By Vega Subramaniam
Welp, I officially deleted my Twitter (SORRY, my bad: “X”) account. Something I had been holding onto for too long.
Given that I more or less never used it, you might wonder why it took me so long. Well, please indulge me while I tell you a story about how I got onto Twitter in the first place.
Once upon a time, in early 2007, things were rather challenging in the Nagarajan-Subramaniam household. I was managing at my job, which I loved. Mala was working on her Creative Collaborations project, which she loved, but which she was finding harder and harder to cope with and manage. In truth, she was finding it harder and harder to cope with everything, including being alive. The way she described it, she had the “anti-Midas-touch.” In her mind, everything she touched died. She couldn’t bear it. So she took steps to stop being alive.
Luckily for me (and the world, as far as I’m concerned), Mala did not succeed.
While Mala survived, we couldn’t leave her alone in the days and weeks that followed, in case she tried again. And yet, I still had to go to work. So we turned to this cool newfangled thing called “Twitter,” don’t know if you’ve heard of it. It was an application where you could add “Followers” and send short messages called “Tweets” to whole groups of people, imagine that.
The beauty of Twitter at that time was that it worked for our little community. Mala couldn’t manage the energy for a call or a visit. But she could manage to get on “Twitter” and send “Tweets” to give us small updates on how she was doing or to respond to one of us checking in.
It was a game-changer for our little community. It brought us closer and gave us hope and kept us in communication.
Fast-forward some years, and I found myself on Twitter less and less, almost never, and finally never. But I kept my account. Every few months, I would notice the app on my phone, doom-scroll for 10 minutes, realize what I was doing, get super irritated with myself, consider deleting the app, and then put away my phone, app remaining ensconced.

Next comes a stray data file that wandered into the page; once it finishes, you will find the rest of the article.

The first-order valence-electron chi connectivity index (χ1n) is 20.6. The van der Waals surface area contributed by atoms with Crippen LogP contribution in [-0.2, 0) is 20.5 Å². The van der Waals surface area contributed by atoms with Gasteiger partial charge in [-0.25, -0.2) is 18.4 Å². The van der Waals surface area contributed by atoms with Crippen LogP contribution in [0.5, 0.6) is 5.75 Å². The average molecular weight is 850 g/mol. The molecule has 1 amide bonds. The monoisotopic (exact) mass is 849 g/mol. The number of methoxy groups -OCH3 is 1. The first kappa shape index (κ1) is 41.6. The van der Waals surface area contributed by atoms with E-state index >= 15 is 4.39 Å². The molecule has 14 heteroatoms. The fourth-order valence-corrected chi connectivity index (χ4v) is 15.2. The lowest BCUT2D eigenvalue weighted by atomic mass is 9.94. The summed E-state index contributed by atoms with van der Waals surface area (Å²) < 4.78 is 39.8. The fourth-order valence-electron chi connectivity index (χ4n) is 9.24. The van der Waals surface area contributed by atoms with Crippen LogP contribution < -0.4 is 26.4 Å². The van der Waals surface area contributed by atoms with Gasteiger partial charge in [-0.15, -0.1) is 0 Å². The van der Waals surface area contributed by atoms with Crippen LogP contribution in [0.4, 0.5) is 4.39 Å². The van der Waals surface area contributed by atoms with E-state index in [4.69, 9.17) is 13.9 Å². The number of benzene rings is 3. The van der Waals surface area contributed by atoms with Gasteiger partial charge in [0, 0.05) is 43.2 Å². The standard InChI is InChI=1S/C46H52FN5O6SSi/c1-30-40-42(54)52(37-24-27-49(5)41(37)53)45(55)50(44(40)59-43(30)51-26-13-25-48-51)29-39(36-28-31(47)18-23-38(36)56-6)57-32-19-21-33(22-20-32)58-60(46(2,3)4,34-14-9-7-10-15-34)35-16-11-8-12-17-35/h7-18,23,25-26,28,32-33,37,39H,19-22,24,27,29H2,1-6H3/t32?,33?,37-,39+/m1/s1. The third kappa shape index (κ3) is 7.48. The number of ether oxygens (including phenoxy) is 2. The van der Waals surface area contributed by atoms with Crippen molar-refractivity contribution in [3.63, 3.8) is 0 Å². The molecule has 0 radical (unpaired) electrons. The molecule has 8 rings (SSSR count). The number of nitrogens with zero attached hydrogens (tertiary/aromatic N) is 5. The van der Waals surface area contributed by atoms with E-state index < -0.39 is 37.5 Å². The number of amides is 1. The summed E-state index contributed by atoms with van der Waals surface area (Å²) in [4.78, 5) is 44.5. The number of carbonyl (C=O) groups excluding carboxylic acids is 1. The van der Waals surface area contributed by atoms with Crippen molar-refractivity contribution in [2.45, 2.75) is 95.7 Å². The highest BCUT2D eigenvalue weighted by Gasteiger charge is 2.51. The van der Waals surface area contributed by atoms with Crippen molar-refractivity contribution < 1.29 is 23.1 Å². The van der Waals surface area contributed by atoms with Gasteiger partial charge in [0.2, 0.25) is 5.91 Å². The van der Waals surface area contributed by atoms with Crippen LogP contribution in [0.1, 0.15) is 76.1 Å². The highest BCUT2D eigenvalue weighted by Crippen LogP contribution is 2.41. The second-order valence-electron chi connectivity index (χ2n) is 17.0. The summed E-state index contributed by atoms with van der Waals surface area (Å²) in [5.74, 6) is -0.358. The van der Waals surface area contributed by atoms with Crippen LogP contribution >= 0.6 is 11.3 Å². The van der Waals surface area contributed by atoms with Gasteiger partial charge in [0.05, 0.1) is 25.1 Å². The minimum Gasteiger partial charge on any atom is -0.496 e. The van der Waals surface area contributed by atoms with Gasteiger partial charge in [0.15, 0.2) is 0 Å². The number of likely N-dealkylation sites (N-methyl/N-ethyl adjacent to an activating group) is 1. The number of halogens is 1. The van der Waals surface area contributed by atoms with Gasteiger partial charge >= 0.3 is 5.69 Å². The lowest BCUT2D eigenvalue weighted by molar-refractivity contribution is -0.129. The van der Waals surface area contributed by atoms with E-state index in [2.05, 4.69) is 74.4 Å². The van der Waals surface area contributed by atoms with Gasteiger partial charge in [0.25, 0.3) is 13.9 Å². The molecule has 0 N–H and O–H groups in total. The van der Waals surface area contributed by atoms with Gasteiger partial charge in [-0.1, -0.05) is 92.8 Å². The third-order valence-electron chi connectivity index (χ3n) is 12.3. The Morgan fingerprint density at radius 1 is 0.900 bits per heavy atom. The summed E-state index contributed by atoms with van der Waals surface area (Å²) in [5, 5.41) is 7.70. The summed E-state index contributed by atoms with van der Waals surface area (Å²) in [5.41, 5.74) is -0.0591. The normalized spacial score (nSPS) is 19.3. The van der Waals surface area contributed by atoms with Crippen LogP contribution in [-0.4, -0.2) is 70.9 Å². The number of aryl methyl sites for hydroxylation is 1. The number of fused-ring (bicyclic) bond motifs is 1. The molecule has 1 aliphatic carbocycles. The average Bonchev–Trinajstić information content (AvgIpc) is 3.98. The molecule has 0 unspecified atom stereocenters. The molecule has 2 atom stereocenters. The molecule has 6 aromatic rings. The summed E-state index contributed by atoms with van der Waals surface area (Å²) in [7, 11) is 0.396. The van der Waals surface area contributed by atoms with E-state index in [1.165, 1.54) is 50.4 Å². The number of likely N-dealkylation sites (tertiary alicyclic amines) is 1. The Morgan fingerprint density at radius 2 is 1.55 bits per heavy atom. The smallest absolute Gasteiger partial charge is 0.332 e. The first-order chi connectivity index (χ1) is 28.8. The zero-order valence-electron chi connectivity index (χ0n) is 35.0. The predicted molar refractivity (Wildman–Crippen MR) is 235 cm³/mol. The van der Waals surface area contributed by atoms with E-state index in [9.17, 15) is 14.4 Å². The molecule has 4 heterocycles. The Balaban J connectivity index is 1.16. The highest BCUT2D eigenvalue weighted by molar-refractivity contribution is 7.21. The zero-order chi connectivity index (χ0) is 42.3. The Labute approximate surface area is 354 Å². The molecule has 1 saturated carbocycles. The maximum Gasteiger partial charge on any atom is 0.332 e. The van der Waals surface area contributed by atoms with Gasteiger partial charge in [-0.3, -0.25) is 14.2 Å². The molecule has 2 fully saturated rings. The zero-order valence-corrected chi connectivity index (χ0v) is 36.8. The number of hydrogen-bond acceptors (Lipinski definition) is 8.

I could not find the will to delete my account. Would that not be a betrayal of that sacred time in our lives and relationships? Would I not be turning my back on, dishonoring that moment? Erasing that history felt unconscionable.
I mean, even as I write that, I think, “poppycock!” (Yes, I really do use words like that in my head. Sometimes out loud, too.) No app in the world owns my history or relationships or meaningful moments (god forbid). OBviously. I know this. But yet again, I encountered this seemingly impassable abyss between Logical Acuity and Sentimental Sensibility. [Tangent, but here’s an article I found helpful about…well, putatively about procrastination, but also, in my head anyway, about melding Logical Acuity and Sentimental Sensibility. See also this very cool word that’s new to me, akrasia.]
Twitter could have probably lurked on my phone forever, all while Logical Acuity and Sentimental Sensibility kept low-key duking it out in my brain. But then this thing happened. To wit: that megalomaniacal antisemitic tech dude-bro over there decided to change “Twitter” to “X.”
Boom. He ripped the bandage off. I just looked at that headline in the newspaper, and I was like, “Vega, what are you doing? The app is nothing. It’s just a thing that some random dude-bro can change the name of just because he feels like it.”
It sort of lifted me up out of my (admittedly self-imposed) fog. It was so, so clarifying. Of course this app does not own my memories, and of course that moment remains meaningful and fully mine even after I delete my account. And ever so gradually, Logical Acuity and Sentimental Sensibility were able to take a breather and really see each other. And to become integrated, as is, after all, their natural state.
I will admit that deleting my account was deliciously satisfying. Liberating, even. This happened a week or two ago, and I haven’t looked back.
Meanwhile, and also, in retrospect: what’s my larger lesson here? Longtime readers will know that I have an obsession with finding the (a? one where there might be many?) framework that captures a larger pattern underlying the given moment I’ve just experienced. Ob. SESH. Un.
In this story, I wonder if it has something to do with stepping back to understand the fear, or grief, that’s gripping me, or gripping onto a memory that I’m only half-conscious of even existing, much less able to respond to or sass back at or soothe. And if I could, outside of an external stimulus (viz. “X”), step back and notice and honor the fear, or grief, or gripped memory—the Sentimental Sensibility—and also, simultaneously, notice and honor the rational, yet seemingly inaccessible, response—the Logical Acuity—then what might be possible? Organic integration? Would organic integration be possible?